Some of life's lessons cannot be learned ahead of time. Yet, over and over again, clients, friends, strangers lament that "I don't understand... I'm overwhelmed and confused... I'm not equipped to handle [this challenge]..."
We forget who we are in these moments. Most of us have already handled bigger challenges than what we are facing, and if not, we have the skills and psychic muscle-power to deal and grow from the process. Grief or a diagnosis can change our lives in a moment, but we were not born yesterday.
Accepting disappointment. Accepting loss. Accepting heartbreak. They are part of a normal life, not a failure. Clients come to me hoping to skip over their suffering. It's not recommended, it's probably not even possible. The pain lives below the surface when we stuff it down and never gets released. Emotions -- all emotions -- have a charge. In order to remain healthy, we need to release any built-up charge. That's why we have art. Films are the perfect example: We go to a tear-jerker for a good cry. We go to a comedy for a good laugh. We might go to a horror film for a good scream. A political thriller might invoke our righteous anger. A romance brings on loving feelings.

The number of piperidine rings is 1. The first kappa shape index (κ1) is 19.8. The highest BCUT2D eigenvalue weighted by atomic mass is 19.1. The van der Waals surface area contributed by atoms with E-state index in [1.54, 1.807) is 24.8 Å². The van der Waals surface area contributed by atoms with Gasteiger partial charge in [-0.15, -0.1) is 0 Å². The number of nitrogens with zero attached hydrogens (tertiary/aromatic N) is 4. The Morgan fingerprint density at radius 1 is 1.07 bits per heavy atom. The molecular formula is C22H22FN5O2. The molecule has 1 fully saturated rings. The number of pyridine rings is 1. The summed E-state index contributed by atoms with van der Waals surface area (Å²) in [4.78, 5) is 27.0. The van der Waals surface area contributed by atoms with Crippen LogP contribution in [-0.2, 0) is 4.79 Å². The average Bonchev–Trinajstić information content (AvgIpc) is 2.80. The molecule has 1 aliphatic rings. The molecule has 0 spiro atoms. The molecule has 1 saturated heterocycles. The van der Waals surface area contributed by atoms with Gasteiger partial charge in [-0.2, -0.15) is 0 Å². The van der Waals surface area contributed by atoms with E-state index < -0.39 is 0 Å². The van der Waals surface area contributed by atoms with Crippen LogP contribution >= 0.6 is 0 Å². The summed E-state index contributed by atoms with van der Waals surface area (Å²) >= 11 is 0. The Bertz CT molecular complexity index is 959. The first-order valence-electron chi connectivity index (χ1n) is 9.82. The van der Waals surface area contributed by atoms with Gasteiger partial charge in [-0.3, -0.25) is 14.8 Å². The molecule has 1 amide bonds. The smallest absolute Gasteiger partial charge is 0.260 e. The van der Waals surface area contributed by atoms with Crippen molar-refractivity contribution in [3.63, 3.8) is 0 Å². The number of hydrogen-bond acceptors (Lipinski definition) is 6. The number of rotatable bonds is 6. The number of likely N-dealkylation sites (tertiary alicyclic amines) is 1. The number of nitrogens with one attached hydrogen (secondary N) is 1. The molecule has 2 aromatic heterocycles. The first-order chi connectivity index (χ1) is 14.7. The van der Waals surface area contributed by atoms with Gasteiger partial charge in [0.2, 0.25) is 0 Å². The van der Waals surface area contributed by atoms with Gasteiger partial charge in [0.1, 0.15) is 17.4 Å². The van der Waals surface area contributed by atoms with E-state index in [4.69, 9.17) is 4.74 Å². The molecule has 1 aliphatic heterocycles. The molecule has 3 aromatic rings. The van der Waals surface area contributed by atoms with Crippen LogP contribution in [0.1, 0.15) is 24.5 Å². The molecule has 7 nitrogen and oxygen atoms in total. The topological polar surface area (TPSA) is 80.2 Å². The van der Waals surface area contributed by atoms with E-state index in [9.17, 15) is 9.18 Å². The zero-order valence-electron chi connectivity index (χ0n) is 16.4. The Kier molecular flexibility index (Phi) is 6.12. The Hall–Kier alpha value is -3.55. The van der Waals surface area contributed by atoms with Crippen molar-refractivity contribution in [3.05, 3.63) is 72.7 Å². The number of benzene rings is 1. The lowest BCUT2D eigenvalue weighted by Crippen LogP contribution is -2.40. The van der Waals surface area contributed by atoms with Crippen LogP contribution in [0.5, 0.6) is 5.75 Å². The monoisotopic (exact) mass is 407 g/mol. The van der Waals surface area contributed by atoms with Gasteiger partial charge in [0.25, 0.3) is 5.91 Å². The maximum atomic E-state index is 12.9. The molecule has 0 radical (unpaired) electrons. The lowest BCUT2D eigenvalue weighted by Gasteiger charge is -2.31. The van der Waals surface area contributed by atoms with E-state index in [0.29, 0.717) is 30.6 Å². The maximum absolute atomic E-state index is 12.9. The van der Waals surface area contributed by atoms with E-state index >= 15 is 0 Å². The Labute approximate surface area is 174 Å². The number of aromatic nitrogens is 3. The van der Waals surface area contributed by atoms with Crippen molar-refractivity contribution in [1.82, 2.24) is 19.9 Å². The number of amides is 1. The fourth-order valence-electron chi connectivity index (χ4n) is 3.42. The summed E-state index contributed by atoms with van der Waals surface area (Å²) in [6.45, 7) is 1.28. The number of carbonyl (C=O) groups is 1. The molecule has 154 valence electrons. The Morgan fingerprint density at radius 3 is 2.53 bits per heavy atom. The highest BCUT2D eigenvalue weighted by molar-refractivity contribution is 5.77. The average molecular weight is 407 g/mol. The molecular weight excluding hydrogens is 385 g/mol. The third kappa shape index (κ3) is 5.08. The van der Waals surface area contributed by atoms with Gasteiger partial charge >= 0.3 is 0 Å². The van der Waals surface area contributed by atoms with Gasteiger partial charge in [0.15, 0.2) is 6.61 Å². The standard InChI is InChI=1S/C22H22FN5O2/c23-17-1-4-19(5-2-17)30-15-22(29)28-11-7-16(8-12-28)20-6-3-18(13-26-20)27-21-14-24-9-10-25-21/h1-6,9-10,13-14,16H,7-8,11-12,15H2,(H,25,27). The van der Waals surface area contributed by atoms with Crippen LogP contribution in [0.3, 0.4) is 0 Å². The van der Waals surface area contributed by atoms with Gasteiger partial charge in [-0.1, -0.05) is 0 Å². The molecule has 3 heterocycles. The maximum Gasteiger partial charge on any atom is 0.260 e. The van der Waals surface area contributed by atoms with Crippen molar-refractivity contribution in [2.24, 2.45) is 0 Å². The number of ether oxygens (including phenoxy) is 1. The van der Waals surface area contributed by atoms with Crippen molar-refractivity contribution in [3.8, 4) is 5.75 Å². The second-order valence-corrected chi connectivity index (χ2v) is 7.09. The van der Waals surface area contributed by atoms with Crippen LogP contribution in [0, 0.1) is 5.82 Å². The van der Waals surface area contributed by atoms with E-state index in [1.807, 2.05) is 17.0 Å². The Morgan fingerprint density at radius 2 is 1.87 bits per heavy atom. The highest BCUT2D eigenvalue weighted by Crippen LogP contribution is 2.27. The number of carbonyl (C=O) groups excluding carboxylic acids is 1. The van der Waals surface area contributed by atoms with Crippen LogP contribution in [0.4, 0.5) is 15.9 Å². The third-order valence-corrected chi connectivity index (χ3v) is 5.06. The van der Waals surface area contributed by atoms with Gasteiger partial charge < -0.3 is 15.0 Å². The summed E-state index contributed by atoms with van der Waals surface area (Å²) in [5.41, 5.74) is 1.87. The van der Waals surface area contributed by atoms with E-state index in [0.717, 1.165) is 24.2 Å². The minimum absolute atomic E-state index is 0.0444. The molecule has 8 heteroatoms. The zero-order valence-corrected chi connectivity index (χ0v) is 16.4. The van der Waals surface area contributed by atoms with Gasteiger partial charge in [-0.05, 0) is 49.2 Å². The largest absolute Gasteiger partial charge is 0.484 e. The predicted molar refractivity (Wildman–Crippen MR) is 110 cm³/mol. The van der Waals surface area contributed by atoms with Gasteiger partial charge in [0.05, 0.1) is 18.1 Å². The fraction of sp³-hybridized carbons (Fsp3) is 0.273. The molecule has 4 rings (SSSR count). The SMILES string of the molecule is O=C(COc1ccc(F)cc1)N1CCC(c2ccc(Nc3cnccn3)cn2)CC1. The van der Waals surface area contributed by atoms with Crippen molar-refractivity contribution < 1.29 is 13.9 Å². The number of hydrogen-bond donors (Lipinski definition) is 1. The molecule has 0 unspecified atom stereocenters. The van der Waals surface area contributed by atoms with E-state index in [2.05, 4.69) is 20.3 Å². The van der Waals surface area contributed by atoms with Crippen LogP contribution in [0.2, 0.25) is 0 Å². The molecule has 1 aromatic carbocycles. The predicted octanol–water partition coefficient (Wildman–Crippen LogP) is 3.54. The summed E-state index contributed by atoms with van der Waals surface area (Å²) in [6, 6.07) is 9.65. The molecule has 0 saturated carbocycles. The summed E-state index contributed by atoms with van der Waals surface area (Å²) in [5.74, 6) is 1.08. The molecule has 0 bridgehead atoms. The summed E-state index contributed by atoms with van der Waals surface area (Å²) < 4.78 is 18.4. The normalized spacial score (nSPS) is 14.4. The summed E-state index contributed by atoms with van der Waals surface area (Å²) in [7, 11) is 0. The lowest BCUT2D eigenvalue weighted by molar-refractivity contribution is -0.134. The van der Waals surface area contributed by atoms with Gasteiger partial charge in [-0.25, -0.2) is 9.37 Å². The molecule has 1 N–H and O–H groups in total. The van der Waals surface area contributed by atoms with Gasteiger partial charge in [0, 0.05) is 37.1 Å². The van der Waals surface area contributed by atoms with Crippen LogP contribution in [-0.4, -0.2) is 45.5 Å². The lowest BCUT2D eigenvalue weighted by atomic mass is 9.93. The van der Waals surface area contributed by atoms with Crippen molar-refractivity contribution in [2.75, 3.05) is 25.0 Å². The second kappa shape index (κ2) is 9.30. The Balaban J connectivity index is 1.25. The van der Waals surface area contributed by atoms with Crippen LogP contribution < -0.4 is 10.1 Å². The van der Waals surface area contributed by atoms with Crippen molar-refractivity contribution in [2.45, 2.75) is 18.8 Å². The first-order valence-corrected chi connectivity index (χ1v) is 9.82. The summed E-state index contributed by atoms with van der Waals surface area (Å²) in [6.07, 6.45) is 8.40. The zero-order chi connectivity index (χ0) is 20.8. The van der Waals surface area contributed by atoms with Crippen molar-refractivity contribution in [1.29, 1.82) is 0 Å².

Health is about balance. We need to feel all our feelings and release all the different charges. Same thing with rhythms: We need fast, slow, medium, passive, aggressive and meditative. There are no negative emotions -- some emotions are tricky when it comes to releasing charge -- like anger. We can release anger without upsetting our environment. Simply saying "I am angry" is enough, much of the time. Violence is not an acceptable release of anger. We need to contain it and manage its release -- talking, exercising, writing, seeing a therapist or attending a group.
Sometimes, the only thing to do is to step back and observe your mind thinking its overblown thoughts. We cannot tell the mind NOT to think of something. We can engage it elsewhere or watch it play itself out. "Wow, my mind is really messing with me right now..."
Again, remembering who we already are helps -- not forgetting all that you have already survived and/or coped with. Whatever is happening is not only a challenge, but another opportunity for transforming growth -- even when we don't want it. Our job is to show up for it, ourselves and our loved ones.
In some cases we are learning a new language. The language of grief is usually not learned until we have grieved. Language acquisition requires patience and adaptibilty When faced with a new type of crisis, we often have to let ourselves be beginners and "not know" what we have not yet learned.
Curiosity about the process and compassion for oneself go a long way! Be a beginner with a history that has equipped you to work through and transform what life presents. Perhaps even learn a new language...
For more by Robert Levithan, click here.
For more on emotional wellness, click here.